Covid impact on PSL not just about rands and cents

The impact of the Covid-19 coronavirus-enforced sports hiatus will be significant. Although there are various ways of looking at this, the reality is that the full impact will not be known until the new normal is established.

The broadcast revenue and commercial income will be mainly affected.

The biggest will, however, come with the impact on the fans, the heart and soul of all of all sports’ economic value.

In Europe, five leagues could lose up to €4 billion (R77 billion) – that is nearly 20% of the European club football’s total income, with the Premier League in England alone taking the biggest hit of about €1.2 billion, according to Uefa’s football report.

And what about our own PSL?

Firstly, it must be noted that the PSL has not said anything officially on the economic impact of Covid-19 on the domestic league.

Secondly, the PSL’s single biggest economic partner, continental sports broadcaster SuperSport, has reportedly said it would not be withholding any payments to the PSL.

If true, this will be a massive relief for the league because, globally, broadcasters are rightly telling rights holders they’re taking strain.

The PSL has always prided itself as having excellent relations with all its partners. The league may well be one of the lucky broadcast rights holders.

READ: The survival of a sportperson during a pandemic

Calculations show that, as things stand, the league could take a financial hit of up to R200 million if the season is not completed.

The majority of the PSL’s income – about 60% – comes from the broadcast rights (see graph). But part of its commercial income and a small percentage comes from its share of match-day revenue.

This is just for the league. The clubs individually and collectively will take an additional hit.

Some of that will be linked to the aforementioned amounts, but, notably, a commercial income and a much bigger chunk of match-day revenue.

The clubs’ income structure

Unlike the PSL, which generates nearly two-thirds of its income from broadcast rights, for the clubs this varies. For some bigger clubs, broadcast income is far less than 50% of what they generate.

The rest being commercial, match-day and sporting income. This includes anything from prize money, net player transfer income and sponsorships.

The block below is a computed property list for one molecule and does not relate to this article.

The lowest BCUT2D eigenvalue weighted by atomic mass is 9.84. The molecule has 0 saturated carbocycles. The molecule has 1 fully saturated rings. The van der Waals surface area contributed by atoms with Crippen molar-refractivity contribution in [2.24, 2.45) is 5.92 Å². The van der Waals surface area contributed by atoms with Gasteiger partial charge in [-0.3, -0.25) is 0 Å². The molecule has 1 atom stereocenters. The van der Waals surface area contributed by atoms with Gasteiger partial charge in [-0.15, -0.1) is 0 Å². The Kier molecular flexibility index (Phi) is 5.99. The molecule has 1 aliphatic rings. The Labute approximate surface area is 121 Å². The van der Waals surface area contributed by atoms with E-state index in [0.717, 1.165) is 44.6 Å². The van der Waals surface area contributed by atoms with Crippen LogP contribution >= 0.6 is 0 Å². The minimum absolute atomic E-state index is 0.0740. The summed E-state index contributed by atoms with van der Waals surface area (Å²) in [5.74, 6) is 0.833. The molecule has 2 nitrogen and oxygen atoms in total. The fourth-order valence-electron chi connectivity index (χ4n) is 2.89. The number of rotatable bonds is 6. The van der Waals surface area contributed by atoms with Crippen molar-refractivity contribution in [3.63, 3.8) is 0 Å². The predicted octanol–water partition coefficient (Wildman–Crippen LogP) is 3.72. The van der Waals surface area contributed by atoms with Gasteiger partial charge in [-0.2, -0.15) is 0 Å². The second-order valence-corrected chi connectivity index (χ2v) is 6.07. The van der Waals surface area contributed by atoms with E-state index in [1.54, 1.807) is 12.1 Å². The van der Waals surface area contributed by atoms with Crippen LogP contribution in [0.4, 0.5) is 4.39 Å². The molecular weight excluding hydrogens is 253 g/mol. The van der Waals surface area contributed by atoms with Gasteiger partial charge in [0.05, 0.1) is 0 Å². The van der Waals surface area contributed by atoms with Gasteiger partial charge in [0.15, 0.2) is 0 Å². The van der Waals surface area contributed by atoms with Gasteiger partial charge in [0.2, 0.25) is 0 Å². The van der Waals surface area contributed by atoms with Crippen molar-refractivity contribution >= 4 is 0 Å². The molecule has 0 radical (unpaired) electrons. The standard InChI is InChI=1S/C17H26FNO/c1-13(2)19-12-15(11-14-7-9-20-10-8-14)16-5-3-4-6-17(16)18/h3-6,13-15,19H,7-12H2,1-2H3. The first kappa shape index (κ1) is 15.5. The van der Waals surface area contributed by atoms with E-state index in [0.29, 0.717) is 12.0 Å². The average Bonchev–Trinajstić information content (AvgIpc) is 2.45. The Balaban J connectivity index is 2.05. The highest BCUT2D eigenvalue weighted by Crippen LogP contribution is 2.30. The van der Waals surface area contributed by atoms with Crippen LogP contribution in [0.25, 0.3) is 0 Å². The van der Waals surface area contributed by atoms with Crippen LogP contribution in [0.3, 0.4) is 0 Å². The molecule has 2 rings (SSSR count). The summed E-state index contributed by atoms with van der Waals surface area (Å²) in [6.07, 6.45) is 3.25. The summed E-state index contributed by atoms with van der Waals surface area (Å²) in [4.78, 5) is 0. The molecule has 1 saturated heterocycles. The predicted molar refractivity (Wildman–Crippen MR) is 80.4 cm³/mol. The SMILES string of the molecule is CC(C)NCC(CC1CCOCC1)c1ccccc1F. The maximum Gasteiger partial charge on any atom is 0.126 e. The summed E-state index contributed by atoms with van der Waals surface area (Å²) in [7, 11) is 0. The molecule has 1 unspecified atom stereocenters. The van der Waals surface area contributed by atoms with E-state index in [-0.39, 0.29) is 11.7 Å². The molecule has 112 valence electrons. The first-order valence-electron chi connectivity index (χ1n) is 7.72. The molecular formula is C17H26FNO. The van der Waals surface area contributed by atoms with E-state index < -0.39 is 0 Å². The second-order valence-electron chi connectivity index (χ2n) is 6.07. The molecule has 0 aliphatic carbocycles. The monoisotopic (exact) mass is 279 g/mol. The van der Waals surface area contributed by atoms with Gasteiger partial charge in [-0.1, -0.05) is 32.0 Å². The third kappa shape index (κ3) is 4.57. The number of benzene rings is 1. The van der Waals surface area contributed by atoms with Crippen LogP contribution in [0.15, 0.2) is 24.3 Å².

However, for the smaller clubs, the monthly grants income, which is primarily from broadcast rights, is everything. This accounts for up to 89% of the clubs’ income in some cases. This is not that much different from other global football leagues.

As an example, the bottom club in the PSL’s reliance on broadcast income is nearly the same at 76%, according to KPMG Football Benchmark.

My calculation shows that clubs could lose up to R270 million – or 23% – of their combined R1.2 billion in turnover if sponsors and broadcasters pass on the pain to the rights holders for an unfinished season, plus the loss of match-day revenue and sporting income.

The loss, therefore, must be seen in the context of collective league and club income, though you cannot simply double that or add the two losses because the income would be double counted.

This takes me to the larger hidden cost. If the game is no longer about the fans, then is there a game?

Recently, NBA commissioner Adam Silver in the US reportedly told players and owners that restarting the basketball season without the fans would be very hard to contemplate as the fans directly accounted for 40% of the league and teams’ incomes.

In Europe’s top leagues, match-day earnings account for between 15% and 30% of the football clubs’ income. I would argue that it’s not just income that you are dealing with, it’s the engagement of the fans.

In South Africa, because fan interest has declined over the past few years as seen in poor match-day attendances, one may be tempted to simply restart the league without thinking much about the fans. The PSL, like all other sports organisations, must be careful that the drive to finish the season and save a few hundred million rands does not inadvertently strike a fatal blow to an already disenfranchised fan – they are the geese that lay the golden eggs.

So, as we contemplate the restart or a reset of the season disrupted by Covid-19, we must also seek to understand how to put the fan back at the centre of all that we do for football and the sports’ ability to generate revenue.

It starts and ends with the fan in the stadiums, on radio and TV, as well as various other media across different social media and digital platforms. The impact of Covid-19 cannot just be seen in rands and cents.

Gumede is a global sport business professional who has worked with, consults for and advises local and global right holders and brands on sports marketing, economics and commercialisation. He runs a sport economics blog called Sport Boardroom. He writes in his personal capacity


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